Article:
fifty hospital beds -- 5/19/14

Today's selection -- from Red Fortress by Catherine Merridale. Nations routinely underestimate the length, cost and carnage of the wars they enter. Of particular note were the grotesque miscalculations made by royal families across Europe on the eve of World War I. The absurdity was particularly evident in the preparations of the naive Empress Alexandra of Russia, wife of the even duller Nicholas II, both of whom were famously murdered only four years later in a basement in Ekaterinburg:

"And then, without a thought for art or bread, Russia entered Europe's war. 'Let the unity of the Tsar and His people become yet stronger,' Nicholas II declared in his manifesto. 'Let Russia rise as one person.' Like those of every other European nation, his subjects drank deep on such rhetoric, forgetting other troubles for one final, fervent season. Austria's Archduke Franz Ferdinand was shot on 28 June 1914. On 23 July, Serbia received an Austrian ultimatum threatening punitive war. The Serbs appealed for Russian help, and St Petersburg, dreaming of Slavic brotherhood and Balkan influence, responded. Russia's general mobilization began on 30 July. In August, Moscow put out its national flags, began collections for the war effort, and cheered each new batch of recruits as they marched past the Kremlin walls. ...

"The Kremlin's status as an imperial palace, the property of the tsars, allowed the Romanovs to put it to a novel use. In 1914, the empress Alexandra ordered that a hospital for officers should be created somewhere on the Kremlin hill. The concession to mere citizens was a serious one, implying profanation of the consecrated [Kremlin] ground, but the idea was to emphasize the sacred nature of this war. There was also something intimate, a direct personal link, in a hospital that bore the empress's name. Fifty beds were envisaged, though a contingency was proposed 'should all of these be occupied'. As the first casualties arrived, the empress requested that she be informed of each officer's name and the details of his wounds. The impression that these men were almost family could only have been reinforced at Easter 1915 (and again in 1916) when each of the patients in the Empress Alexandra Fedorovna hospital received a personal gift, a small china egg, hand-decorated with the imperial coat of arms.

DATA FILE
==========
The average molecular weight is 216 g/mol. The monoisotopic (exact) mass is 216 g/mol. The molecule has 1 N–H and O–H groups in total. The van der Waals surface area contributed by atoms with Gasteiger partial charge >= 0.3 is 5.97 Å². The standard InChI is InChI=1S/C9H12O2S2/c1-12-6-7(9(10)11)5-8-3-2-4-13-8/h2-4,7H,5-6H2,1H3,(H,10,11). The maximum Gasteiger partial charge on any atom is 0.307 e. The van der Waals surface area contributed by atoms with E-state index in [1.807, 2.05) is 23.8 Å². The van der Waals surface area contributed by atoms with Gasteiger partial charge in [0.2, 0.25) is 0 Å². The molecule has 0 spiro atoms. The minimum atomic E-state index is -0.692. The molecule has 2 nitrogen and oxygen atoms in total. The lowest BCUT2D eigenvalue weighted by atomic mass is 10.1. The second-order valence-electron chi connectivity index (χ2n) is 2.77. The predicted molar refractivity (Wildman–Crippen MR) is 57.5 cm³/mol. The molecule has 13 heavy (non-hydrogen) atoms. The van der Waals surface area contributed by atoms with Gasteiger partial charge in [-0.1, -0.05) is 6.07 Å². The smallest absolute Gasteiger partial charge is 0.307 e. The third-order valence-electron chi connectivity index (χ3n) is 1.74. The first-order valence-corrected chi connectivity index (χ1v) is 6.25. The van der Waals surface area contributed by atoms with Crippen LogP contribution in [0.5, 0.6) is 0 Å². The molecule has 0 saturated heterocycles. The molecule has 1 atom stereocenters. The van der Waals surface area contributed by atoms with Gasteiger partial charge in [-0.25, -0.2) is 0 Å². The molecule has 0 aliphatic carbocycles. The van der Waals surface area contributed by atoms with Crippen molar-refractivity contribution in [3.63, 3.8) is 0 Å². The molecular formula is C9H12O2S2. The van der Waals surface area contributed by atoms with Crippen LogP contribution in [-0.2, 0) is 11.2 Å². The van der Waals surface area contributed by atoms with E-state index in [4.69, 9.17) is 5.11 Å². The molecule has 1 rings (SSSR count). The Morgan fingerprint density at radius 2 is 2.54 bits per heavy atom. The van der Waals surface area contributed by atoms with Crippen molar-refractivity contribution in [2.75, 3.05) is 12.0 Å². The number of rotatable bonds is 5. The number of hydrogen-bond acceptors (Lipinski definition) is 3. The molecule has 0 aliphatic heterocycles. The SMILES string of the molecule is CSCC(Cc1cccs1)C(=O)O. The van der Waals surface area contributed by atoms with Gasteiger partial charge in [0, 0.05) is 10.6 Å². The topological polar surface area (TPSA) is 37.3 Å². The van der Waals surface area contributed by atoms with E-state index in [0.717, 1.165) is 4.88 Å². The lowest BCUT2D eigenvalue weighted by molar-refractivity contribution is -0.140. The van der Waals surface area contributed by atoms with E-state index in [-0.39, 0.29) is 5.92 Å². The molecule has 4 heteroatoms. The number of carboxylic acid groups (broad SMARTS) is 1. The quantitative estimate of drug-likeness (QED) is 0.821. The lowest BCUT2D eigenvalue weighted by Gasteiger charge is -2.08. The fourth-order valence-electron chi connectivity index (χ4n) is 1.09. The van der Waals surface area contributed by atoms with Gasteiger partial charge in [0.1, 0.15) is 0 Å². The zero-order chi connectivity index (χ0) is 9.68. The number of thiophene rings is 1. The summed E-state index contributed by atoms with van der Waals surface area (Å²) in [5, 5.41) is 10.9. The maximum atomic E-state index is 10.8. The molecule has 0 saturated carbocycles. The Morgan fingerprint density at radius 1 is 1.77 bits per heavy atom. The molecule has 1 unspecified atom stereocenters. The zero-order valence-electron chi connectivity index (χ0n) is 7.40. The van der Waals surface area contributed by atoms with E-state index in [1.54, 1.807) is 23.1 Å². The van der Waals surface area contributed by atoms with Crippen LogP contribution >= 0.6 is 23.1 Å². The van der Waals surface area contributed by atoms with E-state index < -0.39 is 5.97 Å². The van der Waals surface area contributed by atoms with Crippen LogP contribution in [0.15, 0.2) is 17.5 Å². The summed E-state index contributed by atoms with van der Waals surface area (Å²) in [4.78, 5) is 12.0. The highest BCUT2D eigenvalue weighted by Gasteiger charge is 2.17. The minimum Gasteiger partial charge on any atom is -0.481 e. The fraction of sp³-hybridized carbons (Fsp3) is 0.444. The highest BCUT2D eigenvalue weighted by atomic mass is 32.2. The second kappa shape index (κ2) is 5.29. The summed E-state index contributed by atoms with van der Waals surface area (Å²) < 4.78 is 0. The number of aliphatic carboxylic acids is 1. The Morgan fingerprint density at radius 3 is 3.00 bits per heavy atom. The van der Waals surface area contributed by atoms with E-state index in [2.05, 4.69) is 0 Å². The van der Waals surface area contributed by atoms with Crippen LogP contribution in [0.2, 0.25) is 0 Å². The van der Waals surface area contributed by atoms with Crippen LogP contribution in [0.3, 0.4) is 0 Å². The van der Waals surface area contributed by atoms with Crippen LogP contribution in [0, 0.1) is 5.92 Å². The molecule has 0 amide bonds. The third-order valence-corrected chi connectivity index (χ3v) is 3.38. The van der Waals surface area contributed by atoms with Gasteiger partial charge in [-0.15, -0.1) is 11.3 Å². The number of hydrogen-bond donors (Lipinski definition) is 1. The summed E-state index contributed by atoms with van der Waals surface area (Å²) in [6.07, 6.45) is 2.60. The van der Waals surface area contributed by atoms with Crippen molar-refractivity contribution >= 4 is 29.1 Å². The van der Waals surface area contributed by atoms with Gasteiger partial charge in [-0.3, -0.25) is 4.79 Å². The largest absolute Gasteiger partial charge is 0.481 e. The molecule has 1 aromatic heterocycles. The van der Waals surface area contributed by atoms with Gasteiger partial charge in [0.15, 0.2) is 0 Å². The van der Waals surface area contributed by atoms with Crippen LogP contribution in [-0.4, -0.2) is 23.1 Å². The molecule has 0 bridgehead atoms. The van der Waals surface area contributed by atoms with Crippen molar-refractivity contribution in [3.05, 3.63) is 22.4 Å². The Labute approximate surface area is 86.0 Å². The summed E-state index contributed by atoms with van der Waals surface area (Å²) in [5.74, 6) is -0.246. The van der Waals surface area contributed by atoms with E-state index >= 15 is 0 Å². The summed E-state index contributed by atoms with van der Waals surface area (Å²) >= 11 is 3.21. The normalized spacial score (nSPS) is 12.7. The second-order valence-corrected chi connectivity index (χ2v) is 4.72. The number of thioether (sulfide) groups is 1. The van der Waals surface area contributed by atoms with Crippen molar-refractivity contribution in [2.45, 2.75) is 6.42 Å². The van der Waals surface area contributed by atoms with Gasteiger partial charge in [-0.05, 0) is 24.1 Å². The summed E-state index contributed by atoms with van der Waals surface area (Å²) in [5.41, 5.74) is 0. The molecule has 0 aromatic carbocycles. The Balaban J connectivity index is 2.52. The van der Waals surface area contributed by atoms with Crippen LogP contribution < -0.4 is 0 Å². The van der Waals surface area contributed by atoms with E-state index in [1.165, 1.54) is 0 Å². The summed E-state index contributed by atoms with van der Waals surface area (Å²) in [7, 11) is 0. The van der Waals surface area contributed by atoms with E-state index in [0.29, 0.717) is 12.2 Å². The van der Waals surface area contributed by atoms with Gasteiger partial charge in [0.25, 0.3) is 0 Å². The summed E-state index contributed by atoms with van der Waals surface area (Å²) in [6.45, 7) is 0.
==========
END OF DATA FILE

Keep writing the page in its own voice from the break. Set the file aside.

"What started as a noble act, however, soon became absurd. Russia's war was a disaster. The troops were brave -- their courage in the face of death was legendary -- but they were not prepared to fight this bitter war. In the first year alone, their losses were about four million men. The soldiers fell to better-equipped and better-led opponents, to poor port networks on their own side, and to the ebbing of morale. If the empress had taken the time to read the reports on 'her' officers, she would have been alarmed at the details of shell-wounds, head injuries amputations. The Kremlin hospital began its life in the spirit of Marie Antoinette's toy farm in eighteenth-century Versailles, complete snowy palace linen on the beds, but it ended in chaos and squalor. The plight of the casualties was desperate, their numbers overwhelming. Distracted by problems at court, the empress lost interest, leaving the enterprise to Moscow's city government."


Catherine Merridale


Red Fortress: History and Illusion in the Kremlin


Metropolitan Books a Henry Holt and Company, LLC


Copyright 2013 by Catherine Merridale


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